The Quick 9: 9 Victims of the Curse of Tippecanoe
It was 30 years ago today that Ronald Reagan was nearly killed in an assassination attempt by John Hinckley, Jr. The more superstitious among us chalk that up to the Curse of Tippecanoe, a gift to William Henry Harrison from Chief Tecumseh's brother after the Battle of Tippecanoe. The curse apparently damned Harrison and every other President elected in a year that ends with zero. So far, it's been mostly accurate - see for yourself.
1. William Henry Harrison, elected in 1840, delivered the longest inaugural speech in history and, despite the cold and wet day, refused to wear a coat or hat while he speechified for two hours. At the time, many people thought his failure to dress properly for the elements brought on the bout of pneumonia that killed him just 30 days later, making him the first President to die in office.
2. Abraham Lincoln. Enough said.
3. James A. Garfield, the winner of the 1880 Presidential Election, was shot just a few months into his first term. Though the assassination attempt was in July, Garfield lingered all summer and didn't die until September 19, 1881.
5. The 29th POTUS, Warren G. Harding, was already in poor health when he embarked upon his "Voyage of Understanding" across the U.S., which was supposed to help him reconnect with the American people. He had already canceled some appearances and was trying to rest up at the Palace Hotel in San Francisco when, mid-conversation, "A short quiver suddenly went through the frame of the President and without a groan he died instantly," according to his physician. Tippecanoe strikes again?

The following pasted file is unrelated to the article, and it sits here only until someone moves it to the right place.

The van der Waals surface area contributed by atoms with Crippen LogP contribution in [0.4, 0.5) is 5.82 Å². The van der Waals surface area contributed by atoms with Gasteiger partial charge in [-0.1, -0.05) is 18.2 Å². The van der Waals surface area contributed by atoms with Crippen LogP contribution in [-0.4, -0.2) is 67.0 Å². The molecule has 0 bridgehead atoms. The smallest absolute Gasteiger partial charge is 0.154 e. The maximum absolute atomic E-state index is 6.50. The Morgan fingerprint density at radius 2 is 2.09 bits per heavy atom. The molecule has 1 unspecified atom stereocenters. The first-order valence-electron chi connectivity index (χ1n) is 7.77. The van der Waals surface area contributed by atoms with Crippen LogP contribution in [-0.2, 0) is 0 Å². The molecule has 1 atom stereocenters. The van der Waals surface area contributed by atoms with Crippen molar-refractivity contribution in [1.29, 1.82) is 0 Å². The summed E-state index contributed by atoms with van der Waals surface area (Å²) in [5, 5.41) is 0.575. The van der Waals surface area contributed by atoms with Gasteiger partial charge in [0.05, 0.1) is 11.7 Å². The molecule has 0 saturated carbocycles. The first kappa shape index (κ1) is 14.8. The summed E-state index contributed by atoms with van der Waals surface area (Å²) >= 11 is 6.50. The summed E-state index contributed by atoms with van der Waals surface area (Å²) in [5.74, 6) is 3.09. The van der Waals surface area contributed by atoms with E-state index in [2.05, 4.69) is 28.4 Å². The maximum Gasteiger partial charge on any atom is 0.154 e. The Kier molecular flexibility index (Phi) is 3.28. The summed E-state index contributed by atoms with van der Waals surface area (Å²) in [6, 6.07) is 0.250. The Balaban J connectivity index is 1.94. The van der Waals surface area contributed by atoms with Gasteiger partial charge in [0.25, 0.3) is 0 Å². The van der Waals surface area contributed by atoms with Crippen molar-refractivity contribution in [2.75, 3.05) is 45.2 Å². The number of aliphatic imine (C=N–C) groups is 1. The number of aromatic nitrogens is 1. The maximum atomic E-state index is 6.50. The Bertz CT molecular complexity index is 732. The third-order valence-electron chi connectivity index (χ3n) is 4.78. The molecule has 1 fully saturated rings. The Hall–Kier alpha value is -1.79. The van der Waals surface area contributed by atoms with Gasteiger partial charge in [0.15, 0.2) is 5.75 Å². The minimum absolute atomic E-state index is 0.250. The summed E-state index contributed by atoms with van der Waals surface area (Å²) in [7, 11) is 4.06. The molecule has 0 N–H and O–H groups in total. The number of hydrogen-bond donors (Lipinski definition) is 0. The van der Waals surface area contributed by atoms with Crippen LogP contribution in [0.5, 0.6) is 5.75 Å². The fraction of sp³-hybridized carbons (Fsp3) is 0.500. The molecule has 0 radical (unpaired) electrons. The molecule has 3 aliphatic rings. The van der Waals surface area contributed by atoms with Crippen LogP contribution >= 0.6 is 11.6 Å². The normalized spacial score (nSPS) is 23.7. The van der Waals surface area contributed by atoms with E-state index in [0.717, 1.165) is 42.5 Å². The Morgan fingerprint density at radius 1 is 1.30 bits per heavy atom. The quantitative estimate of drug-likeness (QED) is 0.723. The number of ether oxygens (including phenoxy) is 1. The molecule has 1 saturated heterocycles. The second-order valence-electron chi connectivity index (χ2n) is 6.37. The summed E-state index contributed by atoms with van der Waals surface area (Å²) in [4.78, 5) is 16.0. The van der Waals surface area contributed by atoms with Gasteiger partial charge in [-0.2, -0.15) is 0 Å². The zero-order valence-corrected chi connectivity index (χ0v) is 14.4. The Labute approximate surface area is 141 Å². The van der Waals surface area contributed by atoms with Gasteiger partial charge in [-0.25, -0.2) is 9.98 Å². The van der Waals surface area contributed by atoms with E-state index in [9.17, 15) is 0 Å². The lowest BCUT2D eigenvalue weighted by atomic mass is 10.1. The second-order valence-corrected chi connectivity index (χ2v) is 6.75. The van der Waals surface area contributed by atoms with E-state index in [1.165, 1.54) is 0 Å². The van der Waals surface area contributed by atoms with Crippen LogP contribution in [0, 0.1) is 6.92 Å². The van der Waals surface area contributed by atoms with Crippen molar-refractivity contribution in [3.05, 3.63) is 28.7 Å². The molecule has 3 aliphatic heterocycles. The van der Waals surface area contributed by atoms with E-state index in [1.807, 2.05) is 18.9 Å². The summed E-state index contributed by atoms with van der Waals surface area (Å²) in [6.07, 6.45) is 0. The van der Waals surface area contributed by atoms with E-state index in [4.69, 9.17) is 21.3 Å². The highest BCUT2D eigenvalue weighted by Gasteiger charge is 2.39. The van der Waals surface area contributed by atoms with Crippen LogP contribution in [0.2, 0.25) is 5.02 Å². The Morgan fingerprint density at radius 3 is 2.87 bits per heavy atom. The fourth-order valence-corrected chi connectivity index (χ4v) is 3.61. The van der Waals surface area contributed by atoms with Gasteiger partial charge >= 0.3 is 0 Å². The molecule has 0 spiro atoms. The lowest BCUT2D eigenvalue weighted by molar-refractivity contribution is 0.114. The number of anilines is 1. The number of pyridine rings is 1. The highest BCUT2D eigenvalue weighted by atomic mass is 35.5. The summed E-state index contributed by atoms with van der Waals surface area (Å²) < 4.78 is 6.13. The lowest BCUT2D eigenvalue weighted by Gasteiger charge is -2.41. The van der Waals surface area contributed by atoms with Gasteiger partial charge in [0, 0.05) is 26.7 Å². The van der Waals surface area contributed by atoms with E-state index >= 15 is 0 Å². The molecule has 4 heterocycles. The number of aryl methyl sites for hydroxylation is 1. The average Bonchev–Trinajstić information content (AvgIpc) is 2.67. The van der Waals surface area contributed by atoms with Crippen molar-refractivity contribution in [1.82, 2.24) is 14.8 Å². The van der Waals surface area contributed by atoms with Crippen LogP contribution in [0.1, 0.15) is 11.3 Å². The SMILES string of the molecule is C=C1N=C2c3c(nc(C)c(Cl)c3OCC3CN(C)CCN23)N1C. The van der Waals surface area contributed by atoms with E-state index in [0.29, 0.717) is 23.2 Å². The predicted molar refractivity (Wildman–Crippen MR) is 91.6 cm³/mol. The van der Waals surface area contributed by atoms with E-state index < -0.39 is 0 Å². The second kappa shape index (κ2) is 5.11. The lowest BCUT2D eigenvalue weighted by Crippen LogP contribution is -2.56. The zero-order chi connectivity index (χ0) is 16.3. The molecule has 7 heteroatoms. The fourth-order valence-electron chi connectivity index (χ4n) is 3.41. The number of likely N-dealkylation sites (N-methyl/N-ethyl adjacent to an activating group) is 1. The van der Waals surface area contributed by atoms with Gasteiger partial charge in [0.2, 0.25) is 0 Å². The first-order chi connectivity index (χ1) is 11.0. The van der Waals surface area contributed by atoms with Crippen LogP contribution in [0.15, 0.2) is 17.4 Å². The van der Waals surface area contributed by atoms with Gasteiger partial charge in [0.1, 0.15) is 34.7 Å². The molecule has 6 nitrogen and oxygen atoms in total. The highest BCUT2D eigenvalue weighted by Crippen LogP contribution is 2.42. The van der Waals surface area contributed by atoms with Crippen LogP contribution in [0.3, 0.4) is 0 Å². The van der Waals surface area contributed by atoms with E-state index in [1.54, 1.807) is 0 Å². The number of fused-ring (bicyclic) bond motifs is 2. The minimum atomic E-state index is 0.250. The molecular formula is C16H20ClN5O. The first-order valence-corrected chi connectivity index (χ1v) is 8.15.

6. Unlike most of the other curse victims, Franklin Delano Roosevelt, the 1940 curse victim, had a long and successful career in the White House. But it was still a shock to many when he died of a massive cerebral hemorrhage during his fourth term. Roosevelt was sitting for a portrait when he suddenly announced, "I have a terrific pain in the back of my head," then immediately slumped forward, unconscious. He died a few hours later.
7. John F. Kennedy, elected in 1960, was, of course, assassinated in Dallas on November 22, 1963. That makes every assassinated President in U.S. history a Zero/Naught President. Coincidence?
8. Though Ronald Reagan was shot and nearly died - he lost more than half of his blood and doctors noted that people his age usually didn't recover from such trauma - he's often said to have broken the curse with his survival.
9. Perhaps Reagan did break the curse for himself and the Naught Presidents to come after him - though there were assassination attempts on 2000's election winner, George W. Bush came through his two terms unscathed (physically, anyway). Some say the attempts themselves are a sign of the curse, but every President since Nixon has been the victim of at least one assassination plot.
What do you think? Curse or coincidence?